Wednesday, March 3, 2010

Beloved Post #4

I enjoyed reading the portrayal of Denver near the end of the book. Earlier in the story she said she felt like she had a debt to pay. She was so dependent on her mother and later Beloved. But, she gained the confidence she needed to go out and seek help from the community. She begins to make a living for herself, and in the process she grows up. When she meets Paul D in the street she even tells him she doesn’t want his opinion about Beloved because she has her own (266-267). I like that Morrison made most of the female characters strong women.

Paul D begins to be ashamed of his behavior and changes his perspective on love. He recalls when Sixo described his love: "The pieces I am, she gather them and give them back to me in all the right order (272-73)." This quote reminds me of one of the topics we’ve been talking about this semester: how Modernist writers (and artists) began to see the world as a fragmented place and one puts the fits the pieces back together as best as possible. The inner dialogue and reflection of each of the characters is useful in accomplishing this for Morrison. I was able to get used to the time shifts after I really got further into the story. Looking back, I actually admire how she does this.

Renee pointed out that the story would be good without all the supernatural elements. I can see her point, I haven’t decided if I agree. The story of Sethe’s escape from slavery; the murder of her child; everything the other slaves endured; the underground railroad; Baby Suggs; etc. are each intriguing elements to the story. All the trials and tribulations resulting from slavery, the stuff that would/could have happened, could make for a dramatic, historical fiction novel. So, I keep asking why Morrison would choose to blend in all the supernatural elements too. However, overall I did like the book.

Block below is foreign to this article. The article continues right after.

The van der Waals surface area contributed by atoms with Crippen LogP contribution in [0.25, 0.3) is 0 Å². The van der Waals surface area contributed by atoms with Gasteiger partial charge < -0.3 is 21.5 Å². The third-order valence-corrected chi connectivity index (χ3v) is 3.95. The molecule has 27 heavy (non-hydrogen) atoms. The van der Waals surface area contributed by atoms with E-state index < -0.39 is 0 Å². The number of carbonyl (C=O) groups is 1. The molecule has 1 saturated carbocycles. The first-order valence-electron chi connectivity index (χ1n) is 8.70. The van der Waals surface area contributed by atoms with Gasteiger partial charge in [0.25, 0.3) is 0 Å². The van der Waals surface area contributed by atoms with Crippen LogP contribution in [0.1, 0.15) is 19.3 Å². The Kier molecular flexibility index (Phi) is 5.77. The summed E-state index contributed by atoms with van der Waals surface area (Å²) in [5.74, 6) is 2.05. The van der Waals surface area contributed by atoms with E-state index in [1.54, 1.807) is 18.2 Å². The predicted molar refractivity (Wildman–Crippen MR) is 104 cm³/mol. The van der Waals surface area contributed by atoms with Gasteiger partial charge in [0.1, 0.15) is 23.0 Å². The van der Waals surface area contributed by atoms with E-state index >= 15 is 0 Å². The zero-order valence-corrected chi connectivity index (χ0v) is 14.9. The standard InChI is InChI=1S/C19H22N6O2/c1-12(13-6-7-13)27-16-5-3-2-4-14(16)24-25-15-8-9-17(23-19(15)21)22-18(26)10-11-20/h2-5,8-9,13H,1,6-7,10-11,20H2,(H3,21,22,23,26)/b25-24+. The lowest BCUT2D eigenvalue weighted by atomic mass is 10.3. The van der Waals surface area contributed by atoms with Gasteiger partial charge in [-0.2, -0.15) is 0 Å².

Tuesday, March 2, 2010

Beloved #3

The part where Beloved reveals her purpose for coming was intriguing. Denver doesn’t seem surprised at all when Beloved describes the place she came from and discusses the dead people. Then, Denver starts referring to her as if she recognizes her sister. “Don’t tell her. Don’t let Ma’am know who you are, Please, you hear” (76)? It’s strange how Denver becomes possessive of Beloved, fears she may leave, and even refers to her as sister-girl. Yet, when she begins telling her the story of her birth she says: “My grandmother”, “My brothers and…the baby girl” (77). It’s like one minute she believes this is her sister and the next she doesn’t. I’m not sure I understand this.

At the end of part one the disturbing details of Sethe’s crime are finally revealed. She explains to Paul D how she tried to murder (and did murder one of) her children to protect them from slavery. Again, Morrison highlights the topic of love. Sethe claims that she loved her children more after coming to Ohio, describing her love as deep and wide (wide enough to hold all of her kids). She says this is because they didn’t really belong to her before. But, Paul D again tells Sethe her “love is too thick.” Sethe replies: “Love is or it ain’t. Thin love ain’t love at all.” (164).